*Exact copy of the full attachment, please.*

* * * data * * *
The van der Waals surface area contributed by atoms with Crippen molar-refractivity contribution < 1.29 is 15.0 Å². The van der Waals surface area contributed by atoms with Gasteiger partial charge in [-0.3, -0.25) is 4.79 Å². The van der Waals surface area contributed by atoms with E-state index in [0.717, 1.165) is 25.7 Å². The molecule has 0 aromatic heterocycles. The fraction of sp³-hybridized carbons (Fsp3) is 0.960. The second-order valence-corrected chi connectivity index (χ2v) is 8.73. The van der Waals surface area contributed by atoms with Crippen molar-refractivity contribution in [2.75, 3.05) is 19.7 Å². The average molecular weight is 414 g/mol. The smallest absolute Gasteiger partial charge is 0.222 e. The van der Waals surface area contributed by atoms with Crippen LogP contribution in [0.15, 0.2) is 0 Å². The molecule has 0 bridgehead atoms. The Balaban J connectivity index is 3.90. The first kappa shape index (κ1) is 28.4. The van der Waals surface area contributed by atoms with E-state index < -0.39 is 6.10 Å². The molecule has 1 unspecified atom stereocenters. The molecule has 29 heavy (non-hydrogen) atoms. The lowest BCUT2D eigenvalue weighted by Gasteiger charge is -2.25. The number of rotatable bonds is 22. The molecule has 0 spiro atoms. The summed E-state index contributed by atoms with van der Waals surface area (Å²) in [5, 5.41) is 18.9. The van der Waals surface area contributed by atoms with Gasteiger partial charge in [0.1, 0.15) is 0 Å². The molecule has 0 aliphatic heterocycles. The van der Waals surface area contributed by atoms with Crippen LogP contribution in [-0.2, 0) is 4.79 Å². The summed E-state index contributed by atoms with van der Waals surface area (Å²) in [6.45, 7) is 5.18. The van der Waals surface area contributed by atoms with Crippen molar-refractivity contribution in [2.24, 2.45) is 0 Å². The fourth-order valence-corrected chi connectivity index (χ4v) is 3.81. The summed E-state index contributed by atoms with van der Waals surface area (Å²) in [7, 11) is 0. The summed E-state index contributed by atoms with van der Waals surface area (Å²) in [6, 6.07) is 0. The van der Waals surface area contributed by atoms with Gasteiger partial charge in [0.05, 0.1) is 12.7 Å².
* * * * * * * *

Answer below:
The van der Waals surface area contributed by atoms with Crippen molar-refractivity contribution < 1.29 is 15.0 Å². The van der Waals surface area contributed by atoms with Gasteiger partial charge in [-0.3, -0.25) is 4.79 Å². The van der Waals surface area contributed by atoms with E-state index in [0.717, 1.165) is 25.7 Å². The molecule has 0 aromatic heterocycles. The fraction of sp³-hybridized carbons (Fsp3) is 0.960. The second-order valence-corrected chi connectivity index (χ2v) is 8.73. The van der Waals surface area contributed by atoms with Crippen molar-refractivity contribution in [2.75, 3.05) is 19.7 Å². The average molecular weight is 414 g/mol. The smallest absolute Gasteiger partial charge is 0.222 e. The van der Waals surface area contributed by atoms with Crippen LogP contribution in [0.15, 0.2) is 0 Å². The molecule has 0 bridgehead atoms. The Balaban J connectivity index is 3.90. The first kappa shape index (κ1) is 28.4. The van der Waals surface area contributed by atoms with E-state index < -0.39 is 6.10 Å². The molecule has 1 unspecified atom stereocenters. The molecule has 29 heavy (non-hydrogen) atoms. The lowest BCUT2D eigenvalue weighted by Gasteiger charge is -2.25. The number of rotatable bonds is 22. The molecule has 0 spiro atoms. The summed E-state index contributed by atoms with van der Waals surface area (Å²) in [5, 5.41) is 18.9. The van der Waals surface area contributed by atoms with Gasteiger partial charge in [0.1, 0.15) is 0 Å². The molecule has 0 aliphatic heterocycles. The van der Waals surface area contributed by atoms with Crippen LogP contribution in [-0.2, 0) is 4.79 Å². The summed E-state index contributed by atoms with van der Waals surface area (Å²) in [6.45, 7) is 5.18. The van der Waals surface area contributed by atoms with Crippen molar-refractivity contribution in [2.24, 2.45) is 0 Å². The fourth-order valence-corrected chi connectivity index (χ4v) is 3.81. The summed E-state index contributed by atoms with van der Waals surface area (Å²) in [7, 11) is 0. The summed E-state index contributed by atoms with van der Waals surface area (Å²) in [6, 6.07) is 0. The van der Waals surface area contributed by atoms with Gasteiger partial charge in [0.05, 0.1) is 12.7 Å².